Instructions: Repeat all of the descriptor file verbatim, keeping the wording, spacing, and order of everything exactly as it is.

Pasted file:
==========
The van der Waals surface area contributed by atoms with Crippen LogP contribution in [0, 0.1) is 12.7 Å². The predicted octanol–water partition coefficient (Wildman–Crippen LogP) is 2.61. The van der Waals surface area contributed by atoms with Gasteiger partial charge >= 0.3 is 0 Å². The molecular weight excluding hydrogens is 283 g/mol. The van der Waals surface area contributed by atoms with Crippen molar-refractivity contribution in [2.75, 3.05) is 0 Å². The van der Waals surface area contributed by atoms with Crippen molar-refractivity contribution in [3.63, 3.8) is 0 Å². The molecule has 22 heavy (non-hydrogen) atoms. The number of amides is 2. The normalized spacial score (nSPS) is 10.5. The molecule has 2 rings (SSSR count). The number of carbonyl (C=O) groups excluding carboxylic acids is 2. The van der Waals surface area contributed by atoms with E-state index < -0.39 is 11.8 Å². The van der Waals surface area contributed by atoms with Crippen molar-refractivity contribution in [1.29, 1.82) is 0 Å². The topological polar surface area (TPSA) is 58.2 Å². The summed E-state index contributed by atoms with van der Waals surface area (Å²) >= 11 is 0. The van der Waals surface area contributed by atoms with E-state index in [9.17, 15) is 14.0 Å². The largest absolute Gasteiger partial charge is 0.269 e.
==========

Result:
The van der Waals surface area contributed by atoms with Crippen LogP contribution in [0, 0.1) is 12.7 Å². The predicted octanol–water partition coefficient (Wildman–Crippen LogP) is 2.61. The van der Waals surface area contributed by atoms with Gasteiger partial charge >= 0.3 is 0 Å². The molecular weight excluding hydrogens is 283 g/mol. The van der Waals surface area contributed by atoms with Crippen molar-refractivity contribution in [2.75, 3.05) is 0 Å². The van der Waals surface area contributed by atoms with Crippen molar-refractivity contribution in [3.63, 3.8) is 0 Å². The molecule has 22 heavy (non-hydrogen) atoms. The number of amides is 2. The normalized spacial score (nSPS) is 10.5. The molecule has 2 rings (SSSR count). The number of carbonyl (C=O) groups excluding carboxylic acids is 2. The van der Waals surface area contributed by atoms with E-state index < -0.39 is 11.8 Å². The van der Waals surface area contributed by atoms with Crippen molar-refractivity contribution in [1.29, 1.82) is 0 Å². The topological polar surface area (TPSA) is 58.2 Å². The summed E-state index contributed by atoms with van der Waals surface area (Å²) >= 11 is 0. The van der Waals surface area contributed by atoms with E-state index in [9.17, 15) is 14.0 Å². The largest absolute Gasteiger partial charge is 0.269 e.